In a statement to the BBC, Pornhub said: "These horrific allegations date back to 2009, several years prior to Pornhub being acquired by its current owners, so we do not have information on how it was handled at that time. Since the change in ownership, Pornhub has continuously put in place the industry's most stringent safeguards and policies when it comes to combating unauthorised and illegal content, as part of our commitment to combating child sex abuse material. The company employs Vobile, a state-of-the-art third party fingerprinting software, which scans any new uploads for potential matches to unauthorised material and makes sure the original video doesn't go back up on the platform."
Pornhub introduced a "non-consensual content removal system" in 2015, but stories about videos of abuse on the website continue to surface.
In October last year a 30-year-old Florida man, Christopher Johnson, faced charges for sexually abusing a 15-year-old. Videos of the attack had been posted on Pornhub.
In a statement to the BBC regarding this case, Pornhub said its policy is to "remove unauthorised content as soon as we are made aware of it, which is exactly what we did in this case".
In 2019 Pornhub also removed a channel called Girls Do Porn, when 22 women sued it for forcing them to take part in videos, and the channel's owners were charged with sex trafficking.
"People may say that what happened to me a decade ago isn't a reality of today, but that is simply not the case," says Rose.
"Women have told me that it is still happening, after they saw my blog. And these are Western women with access to social media.
"I don't doubt that videos in other parts of the world, in places we know porn is consumed in large bulks like the Middle East and Asia are places where the victim might not even be aware that their abuse is being shared."
The BBC also spoke to one woman who emailed Rose. A video showing her being abused remained for years on a smaller site, even though she sent several emails to the company, and left a post in the comments section under the video. The woman, from California, says that the video has also been downloaded and shared on other porn sites. Lawyers for the website told the BBC that their clients had "no knowledge of any such situation". The BBC then provided a link to the video, as well as screenshots of comments by the woman requesting for it to be removed. It was finally removed in the following days.
"What happened to Rose in 2009 is still happening today on several free streaming porn sites - and not just Pornhub," says Kate Isaacs from Not Your Porn, a group that investigates porn sites.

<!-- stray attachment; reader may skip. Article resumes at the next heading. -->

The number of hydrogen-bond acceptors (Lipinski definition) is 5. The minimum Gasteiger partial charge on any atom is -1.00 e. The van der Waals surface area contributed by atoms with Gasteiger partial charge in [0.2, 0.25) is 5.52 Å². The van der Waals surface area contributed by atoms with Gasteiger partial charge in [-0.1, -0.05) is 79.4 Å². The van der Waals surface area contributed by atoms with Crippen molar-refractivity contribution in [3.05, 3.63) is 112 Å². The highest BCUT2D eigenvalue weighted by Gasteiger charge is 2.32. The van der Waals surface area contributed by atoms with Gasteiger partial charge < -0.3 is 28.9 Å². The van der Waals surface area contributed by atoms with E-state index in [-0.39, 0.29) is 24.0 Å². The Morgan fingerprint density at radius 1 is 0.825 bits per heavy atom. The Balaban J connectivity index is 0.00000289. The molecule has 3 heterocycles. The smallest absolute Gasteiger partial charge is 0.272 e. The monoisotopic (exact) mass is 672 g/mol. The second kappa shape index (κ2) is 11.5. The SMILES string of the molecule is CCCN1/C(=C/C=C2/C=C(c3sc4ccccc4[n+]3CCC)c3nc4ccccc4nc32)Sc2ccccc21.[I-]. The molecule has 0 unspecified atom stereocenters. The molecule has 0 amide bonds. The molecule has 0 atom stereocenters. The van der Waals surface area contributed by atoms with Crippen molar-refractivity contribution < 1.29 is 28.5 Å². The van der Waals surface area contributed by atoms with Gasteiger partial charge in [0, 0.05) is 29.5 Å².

"There's nothing we can do about rogue, smaller porn sites set up by individuals but large commercial sites like Pornhub need to be held accountable and they are not right now. No laws apply to them."
So-called revenge pornography, which is a type of image-based sexual abuse, has been a criminal offence in England and Wales since 2015. The law defines it as "the sharing of private, sexual materials, either photos or videos, of another person, without their consent and with the purpose of causing embarrassment or distress". It is punishable by up to two years' imprisonment. However platforms that share this content have not been held accountable so far.
"Porn sites are aware that there is disturbing and non-consensual content on their platforms," says Isaacs. "They know that there is no way we can differentiate fantasy role-play acting, or faked production scenarios, or real abuse."
She set up Not Your Porn when a sex video featuring a friend of hers (who was under 16 at the time) was uploaded on to Pornhub. Kate says more than 50 women in the UK have come to her in the past six months to say that sexual videos have been posted without their consent on pornography sites. Thirty of them were uploaded to Pornhub.
She also points out that Pornhub and other websites enable viewers to download videos on to their own computer - so even if the video is taken down from one website it's easy for any of these users to share it or upload it again to another.
Not Your Porn are campaigning for laws in that UK that would make the sharing of non-consensual pornographic videos a criminal offence.
Rose has hope for the future. In her early 20s she met her boyfriend, Robert, who she says has helped her discuss and come to terms with her abuse. She hopes they'll get married and have a daughter. And her dog Bella, a pitbull is a source of strength.
"I've grown up around pitbulls. They may have a reputation of being aggressive but they're so sweet," she says. "They're aggressive only if abused by humans," she adds pointedly.
"In many ways, I have a life sentence," Rose say. "Even now I could be at the grocery store and I wonder if a stranger has seen my video."
But she no longer wants to be silent, she says.
"The most powerful weapon of a rapist is our silence."